10:32am Thursday 21 September 2017

Computational research aims to alleviate embarrassing bladder problems

The joint research focuses on understanding the electrical activity in the bladder and how this goes wrong and causes urinary incontinence.

Bladder overactivity is a common condition that increases in prevalence with age and often arises in people with diabetes, Parkinson’s disease, urinary tract infections and following spinal cord injury.  Existing treatments are very poor, mainly due to side effects which limit their use.  To that end, there is a pressing need for research such as this to develop better therapies, particularly as populations continue to age. 

The researchers will use computational tools, developed by Professor Rohit Manchanda from IIT Bombay, to analyse the bladder.  The tools provide insight into how cells regulate their electrical behaviour and have been widely used to understand the electrical activity of the brain.  However, this will be the first time they have been applied to the bladder.

Dr Keith Brain, Senior Lecturer in Neuropharmacology, at the University of Birmingham, said:

”Bladder overactivity is no fun, whether you’re in the India or the UK.  People in both countries are living longer, and with that comes ever more urinary incontinence; we need to be able to better treat this neglected and embarrassing problem.

“Our group is really keen to apply the cutting-edge computational techniques developed in India to help us understand and then better treat bladder problems.  The existing drugs just don’t work well enough to allow people to live normal lives.”

As part of the project, Engineering and Computer Science PhD students will come to Birmingham from India to conduct research.  The students will carry out experiments with biological tissues recording the electrical behaviour of bladders and then apply the analytical and computational tools to address key questions such as why bladders become overactive with age and diseases such as diabetes.  

The researchers will then develop new ways of treating bladder dysfunction, using an iterative approach where new computational discoveries feed back into laboratory experiments.  The results will be used in redesigning the computational models as the researchers gain a greater understanding.  In turn, the students will return to India with valuable experience in applied electrophysiology and pharmacology. 

The research project is funded by the UK-India Education and Research Initiative (UKIERI) as part of the Innovation Partnerships strand.  This initiative aims to provide opportunities for UK and Indian universities and institutions to collaborate on thematic partnerships to enhance the innovation capacity of both India and the UK. It promotes partnerships between higher education institutions which focus on innovation and new areas of development in research, in areas relevant to both countries.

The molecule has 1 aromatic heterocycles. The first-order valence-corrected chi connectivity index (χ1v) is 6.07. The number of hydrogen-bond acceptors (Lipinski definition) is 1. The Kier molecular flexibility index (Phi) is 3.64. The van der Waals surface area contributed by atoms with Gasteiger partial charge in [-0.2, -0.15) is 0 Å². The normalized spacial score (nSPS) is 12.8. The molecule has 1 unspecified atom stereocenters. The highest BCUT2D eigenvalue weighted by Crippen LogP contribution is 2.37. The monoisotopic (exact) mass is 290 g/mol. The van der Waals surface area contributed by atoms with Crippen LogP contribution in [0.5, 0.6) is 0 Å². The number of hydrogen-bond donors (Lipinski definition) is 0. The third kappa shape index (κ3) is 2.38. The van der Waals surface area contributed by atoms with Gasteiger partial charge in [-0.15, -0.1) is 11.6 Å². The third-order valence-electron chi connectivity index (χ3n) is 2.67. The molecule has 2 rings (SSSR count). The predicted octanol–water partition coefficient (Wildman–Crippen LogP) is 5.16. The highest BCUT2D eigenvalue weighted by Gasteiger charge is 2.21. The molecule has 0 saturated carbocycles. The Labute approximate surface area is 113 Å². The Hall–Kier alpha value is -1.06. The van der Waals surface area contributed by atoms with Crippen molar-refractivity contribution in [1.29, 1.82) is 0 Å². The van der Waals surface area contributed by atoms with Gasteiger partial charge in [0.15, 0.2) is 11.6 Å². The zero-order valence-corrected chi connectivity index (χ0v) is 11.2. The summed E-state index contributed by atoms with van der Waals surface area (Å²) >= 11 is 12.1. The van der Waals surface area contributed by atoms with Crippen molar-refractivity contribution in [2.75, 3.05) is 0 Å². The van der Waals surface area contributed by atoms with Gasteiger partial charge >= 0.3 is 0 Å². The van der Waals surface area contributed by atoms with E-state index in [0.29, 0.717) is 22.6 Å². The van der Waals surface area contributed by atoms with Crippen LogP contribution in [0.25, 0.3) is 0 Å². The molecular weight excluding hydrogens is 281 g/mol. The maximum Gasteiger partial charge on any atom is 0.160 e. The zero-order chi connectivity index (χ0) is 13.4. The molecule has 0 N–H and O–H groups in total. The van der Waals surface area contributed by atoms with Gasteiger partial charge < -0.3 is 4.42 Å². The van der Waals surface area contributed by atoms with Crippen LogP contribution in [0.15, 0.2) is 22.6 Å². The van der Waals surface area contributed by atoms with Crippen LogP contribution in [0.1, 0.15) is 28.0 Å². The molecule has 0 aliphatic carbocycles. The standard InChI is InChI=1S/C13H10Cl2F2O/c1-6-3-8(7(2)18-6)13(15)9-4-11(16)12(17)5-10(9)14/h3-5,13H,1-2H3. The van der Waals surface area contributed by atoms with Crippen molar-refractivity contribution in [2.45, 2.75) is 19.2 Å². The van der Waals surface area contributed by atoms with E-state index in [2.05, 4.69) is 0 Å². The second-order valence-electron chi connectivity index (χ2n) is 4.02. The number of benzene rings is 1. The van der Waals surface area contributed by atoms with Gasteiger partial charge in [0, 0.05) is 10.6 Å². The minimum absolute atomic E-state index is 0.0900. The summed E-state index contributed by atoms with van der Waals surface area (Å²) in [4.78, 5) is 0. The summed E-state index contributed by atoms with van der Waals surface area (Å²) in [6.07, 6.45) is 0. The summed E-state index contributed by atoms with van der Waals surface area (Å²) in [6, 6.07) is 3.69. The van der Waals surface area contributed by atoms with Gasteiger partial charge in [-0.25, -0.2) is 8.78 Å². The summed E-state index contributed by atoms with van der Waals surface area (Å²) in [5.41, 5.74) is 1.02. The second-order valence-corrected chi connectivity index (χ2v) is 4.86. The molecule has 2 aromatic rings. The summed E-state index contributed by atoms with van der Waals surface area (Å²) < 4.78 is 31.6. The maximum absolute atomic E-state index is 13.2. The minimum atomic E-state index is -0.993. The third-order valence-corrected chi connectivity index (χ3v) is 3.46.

.ENDS

Notes to Editors:

The University of Birmingham was established in 1900 and was the UK’s first civic university where students from all religions and backgrounds were accepted on an equal basis.  A founding member of the Russell Group, it is one of the United Kingdom’s internationally acclaimed research–intensive universities.  The University’s work brings people from across the world to Birmingham, including researchers and teachers and more than 4,000 international students from nearly 150 different countries. 

The University of Birmingham’s engagement with India spans over 100 years.  The first Indian students came to Birmingham in 1909 to study degrees in Mining and Commerce and there are now more than 1000 Indian alumni.  The University currently has over 180 students from India studying a wide range of subjects – at all levels from foundation to doctoral research.

The University’s India Office opened in New Delhi in 2009.  This was the first overseas office of the University of Birmingham and has been established to maintain partnerships with local providers, support the alumni in India, further consolidate research collaborations and provide local services to those students who wish to study at the University.

For further information please visit: www.birmingham.ac.uk

For further information on  the UK-India Education and Research Initiative (UKIERI), please visit:  www.ukieri.org

For media enquiries, please contact Catherine Byerley, International Press and PR Officer, University of Birmingham, Tel: +44 (0) 121 414 8254 or +44 (0) 7827 832 312,
Email: c.j.byerley@bham.ac.uk


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